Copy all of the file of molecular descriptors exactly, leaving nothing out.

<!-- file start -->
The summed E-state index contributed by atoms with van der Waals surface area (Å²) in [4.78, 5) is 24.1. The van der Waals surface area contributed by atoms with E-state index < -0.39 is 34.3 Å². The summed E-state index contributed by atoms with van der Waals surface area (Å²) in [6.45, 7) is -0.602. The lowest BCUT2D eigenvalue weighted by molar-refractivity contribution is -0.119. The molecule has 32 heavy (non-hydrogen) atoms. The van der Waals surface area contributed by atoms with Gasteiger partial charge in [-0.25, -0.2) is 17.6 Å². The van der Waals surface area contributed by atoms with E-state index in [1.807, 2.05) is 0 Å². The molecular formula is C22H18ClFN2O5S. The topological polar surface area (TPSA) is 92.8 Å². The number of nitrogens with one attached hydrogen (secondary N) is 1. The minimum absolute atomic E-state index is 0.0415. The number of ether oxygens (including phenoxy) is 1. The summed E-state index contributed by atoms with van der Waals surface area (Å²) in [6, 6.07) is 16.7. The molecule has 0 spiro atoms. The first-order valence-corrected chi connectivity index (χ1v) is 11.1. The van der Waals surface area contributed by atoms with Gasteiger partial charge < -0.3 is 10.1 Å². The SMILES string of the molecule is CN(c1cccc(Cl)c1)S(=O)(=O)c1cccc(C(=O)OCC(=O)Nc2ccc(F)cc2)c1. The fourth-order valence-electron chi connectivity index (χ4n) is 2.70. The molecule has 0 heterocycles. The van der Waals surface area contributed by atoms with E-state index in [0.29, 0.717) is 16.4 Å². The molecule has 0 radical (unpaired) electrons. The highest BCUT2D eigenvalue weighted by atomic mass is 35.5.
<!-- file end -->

The summed E-state index contributed by atoms with van der Waals surface area (Å²) in [4.78, 5) is 24.1. The van der Waals surface area contributed by atoms with E-state index < -0.39 is 34.3 Å². The summed E-state index contributed by atoms with van der Waals surface area (Å²) in [6.45, 7) is -0.602. The lowest BCUT2D eigenvalue weighted by molar-refractivity contribution is -0.119. The molecule has 32 heavy (non-hydrogen) atoms. The van der Waals surface area contributed by atoms with Gasteiger partial charge in [-0.25, -0.2) is 17.6 Å². The van der Waals surface area contributed by atoms with E-state index in [1.807, 2.05) is 0 Å². The molecular formula is C22H18ClFN2O5S. The topological polar surface area (TPSA) is 92.8 Å². The number of nitrogens with one attached hydrogen (secondary N) is 1. The minimum absolute atomic E-state index is 0.0415. The number of ether oxygens (including phenoxy) is 1. The summed E-state index contributed by atoms with van der Waals surface area (Å²) in [6, 6.07) is 16.7. The molecule has 0 spiro atoms. The first-order valence-corrected chi connectivity index (χ1v) is 11.1. The van der Waals surface area contributed by atoms with Gasteiger partial charge < -0.3 is 10.1 Å². The SMILES string of the molecule is CN(c1cccc(Cl)c1)S(=O)(=O)c1cccc(C(=O)OCC(=O)Nc2ccc(F)cc2)c1. The fourth-order valence-electron chi connectivity index (χ4n) is 2.70. The molecule has 0 heterocycles. The van der Waals surface area contributed by atoms with E-state index in [0.29, 0.717) is 16.4 Å². The molecule has 0 radical (unpaired) electrons. The highest BCUT2D eigenvalue weighted by atomic mass is 35.5.